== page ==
They’re making a “J6” movie with some pretty heavy hitters in Hollywood about the Capitol riots. Now, do you think that’s going to be fair and balanced? Do you think that’s going to be a journalistic approach to the situation? Of course not, but the mainstream media will adore it. They will promote it. They will share it. They will critique it without the usual truth sensors in place and it’ll get so much attention that even if it fails, it hasn’t failed.

Blair: Let’s take a quick look and sort of see how are these productions doing. What did The Daily Wire do with “Run Hide Fight”? How did that do at the box office?

Toto: Well, it didn’t have a box office release. It was released behind their paywall, which is both good and bad. It’s good because it is another asset they have, they can draw subscribers.

I am a contributor to The Daily Wire. I’m not a full-time employee, so I have a little bit of insight and I also want to be transparent about my connections there, but it seems like that did well.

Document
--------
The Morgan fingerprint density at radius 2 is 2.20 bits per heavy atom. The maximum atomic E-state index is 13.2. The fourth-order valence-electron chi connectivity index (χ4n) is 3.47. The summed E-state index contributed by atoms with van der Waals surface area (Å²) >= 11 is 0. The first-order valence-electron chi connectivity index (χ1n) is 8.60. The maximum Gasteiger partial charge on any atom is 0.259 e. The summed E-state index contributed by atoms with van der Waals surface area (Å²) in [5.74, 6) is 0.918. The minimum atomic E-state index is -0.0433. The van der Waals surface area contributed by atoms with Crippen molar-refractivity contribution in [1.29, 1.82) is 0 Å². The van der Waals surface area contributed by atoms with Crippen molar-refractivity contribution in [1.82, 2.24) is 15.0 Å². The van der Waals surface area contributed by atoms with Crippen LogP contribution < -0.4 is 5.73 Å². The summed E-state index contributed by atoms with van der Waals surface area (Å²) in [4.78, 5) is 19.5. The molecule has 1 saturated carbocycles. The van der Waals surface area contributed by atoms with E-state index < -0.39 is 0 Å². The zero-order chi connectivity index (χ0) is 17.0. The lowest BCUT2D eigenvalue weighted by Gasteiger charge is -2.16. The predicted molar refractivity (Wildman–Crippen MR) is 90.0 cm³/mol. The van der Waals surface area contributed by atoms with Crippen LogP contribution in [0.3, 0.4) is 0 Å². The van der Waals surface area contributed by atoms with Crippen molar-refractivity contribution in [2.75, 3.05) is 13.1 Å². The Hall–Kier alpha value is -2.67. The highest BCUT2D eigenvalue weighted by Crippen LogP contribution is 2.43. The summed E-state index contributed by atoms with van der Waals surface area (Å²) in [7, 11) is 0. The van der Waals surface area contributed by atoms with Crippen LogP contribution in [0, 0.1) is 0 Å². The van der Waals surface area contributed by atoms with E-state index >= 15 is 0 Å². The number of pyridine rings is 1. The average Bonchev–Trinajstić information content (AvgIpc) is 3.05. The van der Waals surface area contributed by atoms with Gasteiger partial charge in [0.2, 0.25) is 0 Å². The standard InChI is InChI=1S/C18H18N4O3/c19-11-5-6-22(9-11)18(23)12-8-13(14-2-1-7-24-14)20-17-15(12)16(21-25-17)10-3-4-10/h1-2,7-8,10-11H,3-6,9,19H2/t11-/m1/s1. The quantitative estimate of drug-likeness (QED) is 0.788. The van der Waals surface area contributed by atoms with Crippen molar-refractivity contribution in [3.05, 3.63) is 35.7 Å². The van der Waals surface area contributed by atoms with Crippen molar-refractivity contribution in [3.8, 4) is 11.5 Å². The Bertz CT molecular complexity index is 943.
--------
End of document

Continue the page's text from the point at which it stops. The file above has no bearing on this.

The producer of that film was very happy with the response, but it also is not playing in theaters. So if you do want to influence the culture, there is a bit of a disconnect there.

So, listen, I think The Daily Wire is doing a good thing and I would say that with or without my connection to them. But you also want to have that kind of content available to the masses.

And also, what The Daily Wire is doing is not overtly political. That “Run Hide Fight” movie was not a treatise on any sort of political movement or ideology—there were moments here and there, you could certainly say.

And their next few projects, one is a thriller called “Shut In,” another is “Terror on the Prairie,” an Indie Western. These are not hardcore propaganda machines. These are stories. And again, they may have elements that lean to the right, but they’re not trying to really make it as aggressively one-sided like a late-night monologue, which is comically one-sided.

Blair: Now, what movies and shows do you think best encapsulate what conservatives should look for in entertainment as a model to produce good content that can resonate with multiple Americans?

Toto: Well, two films come to mind. One was “Richard Jewell,” which is probably about 2 years old now. It’s a story about the security guard at the Atlanta Olympics, and he was allegedly involved with the bombing there. He was innocent and the way that the press and the FBI targeted him, maligned him, it was the perfect movie for our times.

And yet, conservatives stayed home and the movie was an absolute flop, even though it had stars, it had Clint Eastwood behind the camera, and it was excellent. And I think that’s a really clear example of people on the right failing to support projects that they need and that they want to see more of in theory.